United Nations Environment Programme (UNEP)
Global  Environment Outlook-1 - The Web version

Chapter 4: Looking to the Future

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Climate Change and Acidification

This section focuses on climate change, acidification of the environment, and the interaction of these two problems. The results illustrate the importance of studying linkages between environmental problems.

Past and Present Trends

Since its establishment in 1988 by UNEP and the World Meteorological Organization, the Intergovernmental Panel on Climate Change (IPCC) has published a series of assessment reports, the latest of which concluded that "the balance of evidence suggests a discernible human influence on global climate." The detection of the resulting impacts on ecosystems remains difficult, however (IPCC, 1996).

Acidification of the environment occurs when two key conditions exist. First, a region has a high level of economic activity with extensive use of fossil fuels leading to large atmospheric emissions of acidifying pollutants that are transported both locally and for long distances. Second, soil, forest, and aquatic ecosystems in a region are susceptible to these acidifying pollutants. Up to now, most developing countries have not experienced acidification because only the second condition exists, whereas acidification has been well established in North America and Europe for at least the last two decades (see also Tolba et al., 1992). Now, however, certain regions in Asia that have rapidly expanding economies (see, for example, Khemani et al., 1989; Shindo et al.,1994; Zhao and Seip, 1991) also fulfil the first condition for being at risk of acidification.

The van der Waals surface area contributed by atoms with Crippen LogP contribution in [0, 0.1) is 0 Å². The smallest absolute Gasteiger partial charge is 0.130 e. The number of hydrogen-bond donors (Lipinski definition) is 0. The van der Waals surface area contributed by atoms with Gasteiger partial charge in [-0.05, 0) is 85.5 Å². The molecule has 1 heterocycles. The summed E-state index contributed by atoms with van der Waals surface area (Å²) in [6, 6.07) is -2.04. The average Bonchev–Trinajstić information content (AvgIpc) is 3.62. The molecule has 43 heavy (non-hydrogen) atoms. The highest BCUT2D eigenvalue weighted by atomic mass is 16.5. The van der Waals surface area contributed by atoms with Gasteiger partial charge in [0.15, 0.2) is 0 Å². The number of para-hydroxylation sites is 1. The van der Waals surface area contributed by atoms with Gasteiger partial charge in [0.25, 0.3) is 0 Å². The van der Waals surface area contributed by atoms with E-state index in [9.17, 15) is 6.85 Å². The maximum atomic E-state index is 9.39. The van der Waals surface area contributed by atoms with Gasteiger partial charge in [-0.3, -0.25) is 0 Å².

Rodhe et al.(1988) identified schematically areas in which acidification might represent a serious threat in the future on the basis of expected emissions, population density, and soil sensitivity. Areas at potential risk at that time included the northern and south-western parts of South America, the south-eastern part of Brazil and the La Plata region, and the southern part of West Africa (Kuylenstierna et al.,1995).

Recent assessments have identified the northern and central part of Europe (Hettelingh et al.,1995a), the eastern part of China, and southern parts of Asia (Hettelingh et al., 1995b and 1995c) as being the regions at the greatest risk of damage.

Climate change and acidification are recognized as current or potential problems in both industrial and developing countries. Recently, a better understanding of how these two problems overlap and interact has emerged (see, for example, Houghton et al., 1995).

First, greater combustion of fossil fuels increases the emissions of many acidifying pollutants as well as greenhouse gases. Second, changes in weather patterns stimulated by climate change will alter the intensity and distribution of acid deposition. Third and perhaps most important, because it complicates projections of climate change emissions of acidifying pollutants, especially sulphur dioxide, lead to the accumulation in the upper atmosphere of aerosols that partly mask the effects of greenhouse gases (IPCC, 1996).